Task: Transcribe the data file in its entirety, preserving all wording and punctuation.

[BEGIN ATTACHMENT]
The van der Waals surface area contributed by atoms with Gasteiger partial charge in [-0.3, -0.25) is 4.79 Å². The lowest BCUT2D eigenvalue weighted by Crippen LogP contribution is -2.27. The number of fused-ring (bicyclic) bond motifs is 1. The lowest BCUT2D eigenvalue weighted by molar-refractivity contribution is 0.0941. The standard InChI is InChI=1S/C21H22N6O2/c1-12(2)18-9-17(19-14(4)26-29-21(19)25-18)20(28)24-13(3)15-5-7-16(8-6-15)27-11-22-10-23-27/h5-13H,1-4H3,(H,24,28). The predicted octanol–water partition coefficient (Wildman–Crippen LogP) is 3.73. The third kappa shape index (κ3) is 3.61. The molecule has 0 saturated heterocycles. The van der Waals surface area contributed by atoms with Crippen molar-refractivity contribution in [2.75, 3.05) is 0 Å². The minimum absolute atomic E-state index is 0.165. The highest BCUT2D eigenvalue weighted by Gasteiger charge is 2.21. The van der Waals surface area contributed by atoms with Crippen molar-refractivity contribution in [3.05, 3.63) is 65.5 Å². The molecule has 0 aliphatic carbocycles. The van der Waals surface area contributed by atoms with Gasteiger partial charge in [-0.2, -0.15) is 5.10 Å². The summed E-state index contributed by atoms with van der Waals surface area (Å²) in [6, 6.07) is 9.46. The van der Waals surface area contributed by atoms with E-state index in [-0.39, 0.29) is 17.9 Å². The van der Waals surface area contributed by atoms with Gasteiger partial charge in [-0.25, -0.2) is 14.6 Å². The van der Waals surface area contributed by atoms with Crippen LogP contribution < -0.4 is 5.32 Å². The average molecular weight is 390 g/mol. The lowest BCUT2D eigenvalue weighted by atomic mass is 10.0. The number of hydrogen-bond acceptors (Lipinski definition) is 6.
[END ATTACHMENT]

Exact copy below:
The van der Waals surface area contributed by atoms with Gasteiger partial charge in [-0.3, -0.25) is 4.79 Å². The lowest BCUT2D eigenvalue weighted by Crippen LogP contribution is -2.27. The number of fused-ring (bicyclic) bond motifs is 1. The lowest BCUT2D eigenvalue weighted by molar-refractivity contribution is 0.0941. The standard InChI is InChI=1S/C21H22N6O2/c1-12(2)18-9-17(19-14(4)26-29-21(19)25-18)20(28)24-13(3)15-5-7-16(8-6-15)27-11-22-10-23-27/h5-13H,1-4H3,(H,24,28). The predicted octanol–water partition coefficient (Wildman–Crippen LogP) is 3.73. The third kappa shape index (κ3) is 3.61. The molecule has 0 saturated heterocycles. The van der Waals surface area contributed by atoms with Crippen molar-refractivity contribution in [2.75, 3.05) is 0 Å². The minimum absolute atomic E-state index is 0.165. The highest BCUT2D eigenvalue weighted by Gasteiger charge is 2.21. The van der Waals surface area contributed by atoms with Crippen molar-refractivity contribution in [3.05, 3.63) is 65.5 Å². The molecule has 0 aliphatic carbocycles. The van der Waals surface area contributed by atoms with Gasteiger partial charge in [-0.2, -0.15) is 5.10 Å². The summed E-state index contributed by atoms with van der Waals surface area (Å²) in [6, 6.07) is 9.46. The van der Waals surface area contributed by atoms with E-state index in [-0.39, 0.29) is 17.9 Å². The van der Waals surface area contributed by atoms with Gasteiger partial charge in [-0.25, -0.2) is 14.6 Å². The van der Waals surface area contributed by atoms with Crippen LogP contribution < -0.4 is 5.32 Å². The average molecular weight is 390 g/mol. The lowest BCUT2D eigenvalue weighted by atomic mass is 10.0. The number of hydrogen-bond acceptors (Lipinski definition) is 6.